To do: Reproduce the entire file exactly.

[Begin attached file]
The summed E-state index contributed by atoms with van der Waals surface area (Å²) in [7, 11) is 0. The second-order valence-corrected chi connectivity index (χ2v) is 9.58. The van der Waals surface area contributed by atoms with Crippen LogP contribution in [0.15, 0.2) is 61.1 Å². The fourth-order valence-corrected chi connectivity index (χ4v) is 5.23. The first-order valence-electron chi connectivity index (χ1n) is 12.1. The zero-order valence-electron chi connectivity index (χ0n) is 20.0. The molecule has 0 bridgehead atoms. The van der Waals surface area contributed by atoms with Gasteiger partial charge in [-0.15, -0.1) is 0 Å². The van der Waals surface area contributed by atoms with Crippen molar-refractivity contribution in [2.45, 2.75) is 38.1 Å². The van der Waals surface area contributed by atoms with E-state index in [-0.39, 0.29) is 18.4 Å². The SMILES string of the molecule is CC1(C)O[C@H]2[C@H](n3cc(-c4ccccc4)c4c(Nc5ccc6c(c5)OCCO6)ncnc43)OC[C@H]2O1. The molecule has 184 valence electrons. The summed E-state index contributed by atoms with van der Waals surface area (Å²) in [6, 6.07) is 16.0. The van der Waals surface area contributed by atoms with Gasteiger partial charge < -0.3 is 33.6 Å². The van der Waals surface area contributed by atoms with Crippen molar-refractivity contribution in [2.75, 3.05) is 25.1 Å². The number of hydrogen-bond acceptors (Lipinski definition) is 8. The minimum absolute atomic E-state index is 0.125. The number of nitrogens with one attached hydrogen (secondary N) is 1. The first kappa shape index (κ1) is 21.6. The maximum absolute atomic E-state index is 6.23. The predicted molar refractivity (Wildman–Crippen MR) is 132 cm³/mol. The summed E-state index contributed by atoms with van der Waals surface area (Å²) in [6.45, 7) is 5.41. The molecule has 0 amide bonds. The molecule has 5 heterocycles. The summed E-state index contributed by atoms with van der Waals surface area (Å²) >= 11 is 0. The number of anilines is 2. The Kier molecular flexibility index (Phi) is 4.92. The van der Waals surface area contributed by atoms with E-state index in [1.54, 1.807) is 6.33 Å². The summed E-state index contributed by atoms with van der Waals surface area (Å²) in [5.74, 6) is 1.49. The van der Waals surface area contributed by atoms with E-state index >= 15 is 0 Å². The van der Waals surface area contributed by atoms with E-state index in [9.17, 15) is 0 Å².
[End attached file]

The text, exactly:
The summed E-state index contributed by atoms with van der Waals surface area (Å²) in [7, 11) is 0. The second-order valence-corrected chi connectivity index (χ2v) is 9.58. The van der Waals surface area contributed by atoms with Crippen LogP contribution in [0.15, 0.2) is 61.1 Å². The fourth-order valence-corrected chi connectivity index (χ4v) is 5.23. The first-order valence-electron chi connectivity index (χ1n) is 12.1. The zero-order valence-electron chi connectivity index (χ0n) is 20.0. The molecule has 0 bridgehead atoms. The van der Waals surface area contributed by atoms with Gasteiger partial charge in [-0.15, -0.1) is 0 Å². The van der Waals surface area contributed by atoms with Crippen molar-refractivity contribution in [2.45, 2.75) is 38.1 Å². The van der Waals surface area contributed by atoms with E-state index in [-0.39, 0.29) is 18.4 Å². The SMILES string of the molecule is CC1(C)O[C@H]2[C@H](n3cc(-c4ccccc4)c4c(Nc5ccc6c(c5)OCCO6)ncnc43)OC[C@H]2O1. The molecule has 184 valence electrons. The summed E-state index contributed by atoms with van der Waals surface area (Å²) in [6, 6.07) is 16.0. The van der Waals surface area contributed by atoms with Gasteiger partial charge < -0.3 is 33.6 Å². The van der Waals surface area contributed by atoms with Crippen molar-refractivity contribution in [2.75, 3.05) is 25.1 Å². The number of hydrogen-bond acceptors (Lipinski definition) is 8. The minimum absolute atomic E-state index is 0.125. The number of nitrogens with one attached hydrogen (secondary N) is 1. The first kappa shape index (κ1) is 21.6. The maximum absolute atomic E-state index is 6.23. The predicted molar refractivity (Wildman–Crippen MR) is 132 cm³/mol. The summed E-state index contributed by atoms with van der Waals surface area (Å²) in [6.45, 7) is 5.41. The molecule has 0 amide bonds. The molecule has 5 heterocycles. The summed E-state index contributed by atoms with van der Waals surface area (Å²) >= 11 is 0. The number of anilines is 2. The Kier molecular flexibility index (Phi) is 4.92. The van der Waals surface area contributed by atoms with E-state index in [1.54, 1.807) is 6.33 Å². The summed E-state index contributed by atoms with van der Waals surface area (Å²) in [5.74, 6) is 1.49. The van der Waals surface area contributed by atoms with E-state index >= 15 is 0 Å². The van der Waals surface area contributed by atoms with E-state index in [9.17, 15) is 0 Å².